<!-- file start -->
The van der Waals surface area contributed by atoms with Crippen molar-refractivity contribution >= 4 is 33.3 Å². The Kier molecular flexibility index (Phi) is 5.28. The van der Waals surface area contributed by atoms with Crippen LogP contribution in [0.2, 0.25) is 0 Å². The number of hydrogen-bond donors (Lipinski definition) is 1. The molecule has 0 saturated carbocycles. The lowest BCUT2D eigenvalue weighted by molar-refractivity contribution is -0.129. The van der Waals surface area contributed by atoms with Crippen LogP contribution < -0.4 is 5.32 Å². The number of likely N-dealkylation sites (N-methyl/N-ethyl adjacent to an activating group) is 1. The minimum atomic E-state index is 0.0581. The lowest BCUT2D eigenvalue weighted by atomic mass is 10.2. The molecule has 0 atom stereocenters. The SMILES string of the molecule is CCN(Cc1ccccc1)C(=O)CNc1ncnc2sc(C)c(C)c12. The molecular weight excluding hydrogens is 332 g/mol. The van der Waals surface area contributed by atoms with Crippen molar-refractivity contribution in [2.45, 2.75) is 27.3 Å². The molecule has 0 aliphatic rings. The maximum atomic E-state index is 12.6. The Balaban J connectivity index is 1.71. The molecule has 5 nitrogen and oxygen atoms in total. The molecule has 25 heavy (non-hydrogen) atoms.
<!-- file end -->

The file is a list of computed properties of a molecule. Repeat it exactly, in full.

The van der Waals surface area contributed by atoms with Crippen molar-refractivity contribution >= 4 is 33.3 Å². The Kier molecular flexibility index (Phi) is 5.28. The van der Waals surface area contributed by atoms with Crippen LogP contribution in [0.2, 0.25) is 0 Å². The number of hydrogen-bond donors (Lipinski definition) is 1. The molecule has 0 saturated carbocycles. The lowest BCUT2D eigenvalue weighted by molar-refractivity contribution is -0.129. The van der Waals surface area contributed by atoms with Crippen LogP contribution < -0.4 is 5.32 Å². The number of likely N-dealkylation sites (N-methyl/N-ethyl adjacent to an activating group) is 1. The minimum atomic E-state index is 0.0581. The lowest BCUT2D eigenvalue weighted by atomic mass is 10.2. The molecule has 0 atom stereocenters. The SMILES string of the molecule is CCN(Cc1ccccc1)C(=O)CNc1ncnc2sc(C)c(C)c12. The molecular weight excluding hydrogens is 332 g/mol. The van der Waals surface area contributed by atoms with Crippen molar-refractivity contribution in [2.45, 2.75) is 27.3 Å². The molecule has 0 aliphatic rings. The maximum atomic E-state index is 12.6. The Balaban J connectivity index is 1.71. The molecule has 5 nitrogen and oxygen atoms in total. The molecule has 25 heavy (non-hydrogen) atoms.